I just found this talk between two of my favourite writers yesterday. The writers are George R.R. Martin (the writer of A Song of Ice and Fire), and Bernard Cornwell (the writer of the Sharpe novels, and the Arthur-chronicles I mentioned in my post yesterday, as well as many other books).
It’s an excellent read with a lot of insight into how they work, what inspires them, and what genres and historical events influence their writing.
Just one quote here, but the whole thing is well worth reading:
GEORGE: — When Tolkien began writing The Lord of the Rings, it was intended as a sequel to The Hobbit. “The tale grew in the telling,” he said later, when LOTR had grown into the trilogy we know today. That’s a line I have often had occasion to quote over the years, as my own Song of Ice and Fire swelled from the three books I had originally sold to the seven books (five published, two more to write) I’m now producing. Much of your own work has taken the form of multi-part series. Are your tales too ‘growing in the telling,’ or do you know how long your journeys will take before you set out? When you wrote that first Sharpe book, did you ever imagine how long and how far you would march with him and Harper? Did you know how many books Uhtred’s story would require, when you first sat down to write about him?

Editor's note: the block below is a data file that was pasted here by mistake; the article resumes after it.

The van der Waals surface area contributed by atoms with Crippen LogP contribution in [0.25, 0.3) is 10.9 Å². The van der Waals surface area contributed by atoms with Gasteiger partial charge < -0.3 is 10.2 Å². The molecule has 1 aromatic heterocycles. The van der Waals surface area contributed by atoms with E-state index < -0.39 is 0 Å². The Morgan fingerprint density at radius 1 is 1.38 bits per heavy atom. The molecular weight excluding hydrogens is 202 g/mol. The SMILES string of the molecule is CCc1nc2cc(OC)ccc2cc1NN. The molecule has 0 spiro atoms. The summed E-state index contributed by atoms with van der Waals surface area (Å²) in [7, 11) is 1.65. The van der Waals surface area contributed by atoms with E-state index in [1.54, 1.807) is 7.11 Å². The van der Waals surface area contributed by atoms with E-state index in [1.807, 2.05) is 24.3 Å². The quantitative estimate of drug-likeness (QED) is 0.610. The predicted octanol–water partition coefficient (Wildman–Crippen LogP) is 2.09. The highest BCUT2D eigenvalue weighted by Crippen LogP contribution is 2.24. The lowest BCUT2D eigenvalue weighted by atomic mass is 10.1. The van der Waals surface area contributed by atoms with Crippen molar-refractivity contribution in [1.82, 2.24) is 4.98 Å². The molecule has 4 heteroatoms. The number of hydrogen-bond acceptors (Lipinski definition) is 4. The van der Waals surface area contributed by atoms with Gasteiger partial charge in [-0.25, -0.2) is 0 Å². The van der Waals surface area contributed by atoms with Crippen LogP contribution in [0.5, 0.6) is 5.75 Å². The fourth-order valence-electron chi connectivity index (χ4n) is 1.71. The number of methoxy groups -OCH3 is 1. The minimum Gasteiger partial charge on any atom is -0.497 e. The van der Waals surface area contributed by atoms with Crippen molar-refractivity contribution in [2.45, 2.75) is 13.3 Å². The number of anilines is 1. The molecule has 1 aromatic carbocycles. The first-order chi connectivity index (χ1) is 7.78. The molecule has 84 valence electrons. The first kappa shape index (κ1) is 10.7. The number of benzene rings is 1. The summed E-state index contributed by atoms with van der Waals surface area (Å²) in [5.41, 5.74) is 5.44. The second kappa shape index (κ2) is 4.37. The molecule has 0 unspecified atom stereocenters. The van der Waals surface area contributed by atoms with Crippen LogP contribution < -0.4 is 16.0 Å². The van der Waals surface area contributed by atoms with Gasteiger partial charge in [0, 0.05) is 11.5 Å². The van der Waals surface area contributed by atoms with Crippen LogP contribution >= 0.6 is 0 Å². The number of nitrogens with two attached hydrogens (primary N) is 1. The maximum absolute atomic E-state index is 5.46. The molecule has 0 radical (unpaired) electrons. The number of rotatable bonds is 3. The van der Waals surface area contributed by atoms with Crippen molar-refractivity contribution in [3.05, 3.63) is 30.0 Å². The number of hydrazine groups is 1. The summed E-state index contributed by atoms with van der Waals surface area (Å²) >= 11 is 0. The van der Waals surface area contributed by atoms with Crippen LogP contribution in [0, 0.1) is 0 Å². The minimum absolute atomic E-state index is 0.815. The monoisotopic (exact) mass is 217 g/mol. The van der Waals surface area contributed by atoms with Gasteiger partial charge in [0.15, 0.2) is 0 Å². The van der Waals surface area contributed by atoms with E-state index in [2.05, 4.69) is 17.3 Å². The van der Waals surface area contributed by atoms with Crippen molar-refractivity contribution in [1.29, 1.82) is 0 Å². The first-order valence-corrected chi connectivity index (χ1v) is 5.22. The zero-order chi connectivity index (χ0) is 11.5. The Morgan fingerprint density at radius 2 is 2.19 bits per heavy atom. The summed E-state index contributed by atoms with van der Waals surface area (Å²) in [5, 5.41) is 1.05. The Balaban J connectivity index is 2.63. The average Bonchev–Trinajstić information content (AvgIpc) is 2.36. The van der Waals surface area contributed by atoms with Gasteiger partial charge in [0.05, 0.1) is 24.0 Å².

BERNARD: No idea! I don’t even know what will happen In the next chapter, let alone the next book, and have no idea how many books there might be in a series. E.L. Doctorow said something I like which is that writing a novel is a bit like driving down an unfamiliar country road at night and you can only see as far ahead as your somewhat feeble headlamps show. I write into the darkness. I guess the joy of reading a book is to find out what happens, and for me that’s the joy of writing one too!